Report: Blue Jays and Josh Donaldson agree to two-year, $29 million extension

Toronto Blue Jays' Josh Donaldson celebrates his two run home run against the Kansas City Royals during the third inning in Game 3 of baseball's American League Championship Series on Monday, Oct. 19, 2015, in Toronto. (AP Photo/Paul Sancya)
AP Photo/Paul Sancya
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The Blue Jays and 2015 American League Most Valuable Player Josh Donaldson have avoided arbitration by agreeing to a two-year, $29 million contract, reports Shi Davidi of Sportsnet.ca.

Donaldson was arbitration-eligible for the second time this winter. He filed for $11.8 million and was offered $11.35 million by the Blue Jays when figures were exchanged last month. It wasn’t a big gap, but since the Blue Jays are a “file and trial” team, they bring these cases to an arbitration hearing unless a multi-year deal can be worked out. As opposed to last winter, they were able to avoid a hearing this time around. Donaldson was originally a Super Two player, so he’ll still have one year of arbitration-eligibility once this two-year deal is completed.

The 30-year-old Donaldson is coming off a monster first season in Toronto where he batted .297/.371/.568 with 41 homers while leading the American League with 123 RBI.

Giants and Brandon Belt have an arbitration hearing scheduled for Wednesday

San Francisco Giants'  Brandon Belt reacts after being called out on strikes by home plate umpire Jim Joyce to end the top of the first inning against the Colorado Rockies in a baseball game Friday, Sept.. 4, 2015, in Denver. (AP Photo/David Zalubowski)
AP Photo/David Zalubowski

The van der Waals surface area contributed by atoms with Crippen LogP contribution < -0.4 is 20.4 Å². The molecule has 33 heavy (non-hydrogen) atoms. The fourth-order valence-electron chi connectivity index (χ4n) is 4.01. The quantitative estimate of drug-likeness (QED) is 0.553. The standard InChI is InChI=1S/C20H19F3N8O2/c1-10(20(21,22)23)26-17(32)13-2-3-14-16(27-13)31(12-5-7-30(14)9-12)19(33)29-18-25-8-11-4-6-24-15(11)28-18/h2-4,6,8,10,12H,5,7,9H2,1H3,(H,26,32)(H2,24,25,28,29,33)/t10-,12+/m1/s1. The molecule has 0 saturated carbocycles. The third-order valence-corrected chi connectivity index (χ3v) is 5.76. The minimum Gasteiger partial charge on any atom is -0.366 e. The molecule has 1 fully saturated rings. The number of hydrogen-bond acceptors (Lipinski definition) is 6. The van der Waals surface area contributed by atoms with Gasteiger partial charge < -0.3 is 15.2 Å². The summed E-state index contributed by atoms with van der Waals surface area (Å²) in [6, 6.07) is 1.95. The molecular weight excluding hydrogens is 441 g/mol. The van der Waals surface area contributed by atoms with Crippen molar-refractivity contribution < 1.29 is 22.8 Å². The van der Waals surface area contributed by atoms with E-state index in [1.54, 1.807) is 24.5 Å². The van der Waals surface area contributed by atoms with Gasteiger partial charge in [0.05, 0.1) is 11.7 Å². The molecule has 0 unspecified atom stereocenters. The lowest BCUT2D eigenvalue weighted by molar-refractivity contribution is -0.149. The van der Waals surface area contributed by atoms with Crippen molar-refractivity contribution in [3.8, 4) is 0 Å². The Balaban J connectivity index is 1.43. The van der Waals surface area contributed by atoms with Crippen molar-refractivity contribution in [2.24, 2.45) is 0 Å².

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Brandon Belt filed for $7.5 million and was offered $5.3 million by the Giants when arbitration figures were exchanged last month. That’s a pretty sizable gap. While there’s still a chance that an agreement will be worked out at the last minute, Henry Schulman of the San Francisco Chronicle reports that an arbitration hearing is scheduled for Wednesday.

The Giants haven’t gone to an arbitration hearing since 2004, when they lost to catcher A.J. Pierzynski. Schulman hears from one person involved that because of the gap between Belt and the Giants, there’s a real chance this will break that string and require a hearing.

Belt batted .280/.356/.478 with 18 home runs and 68 RBI over 137 games in 2015, but he dealt with concussion symptoms for the second straight season. An arbitration hearing could bring some unpleasant conversation to the surface.

Padres sign veteran utility player Skip Schumaker

Cincinnati Reds' Skip Schumaker is tagged out at home plate by San Francisco Giants' Buster Posey during the seventh inning of a baseball game Tuesday, Sept. 15, 2015, in San Francisco. (AP Photo/Ben Margot)
AP Photo/Ben Margot
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The Padres have inked veteran utility player Skip Schumaker to a minor league contract, per FOX Sports’ Ken Rosenthal.

Schumaker, who turned 36 last week, has spent the last two seasons with the Reds. He batted .242/.306/.336 with one home run and 21 RBI over 131 games last season while making starts between all three outfield spots and second base. Cincinnati cut ties with him in November after declining a $2.5 million club option for 2016.

While Schumaker had to settle for a non-guaranteed deal here, it would be no surprise to see him land a bench job with the Padres come Opening Day.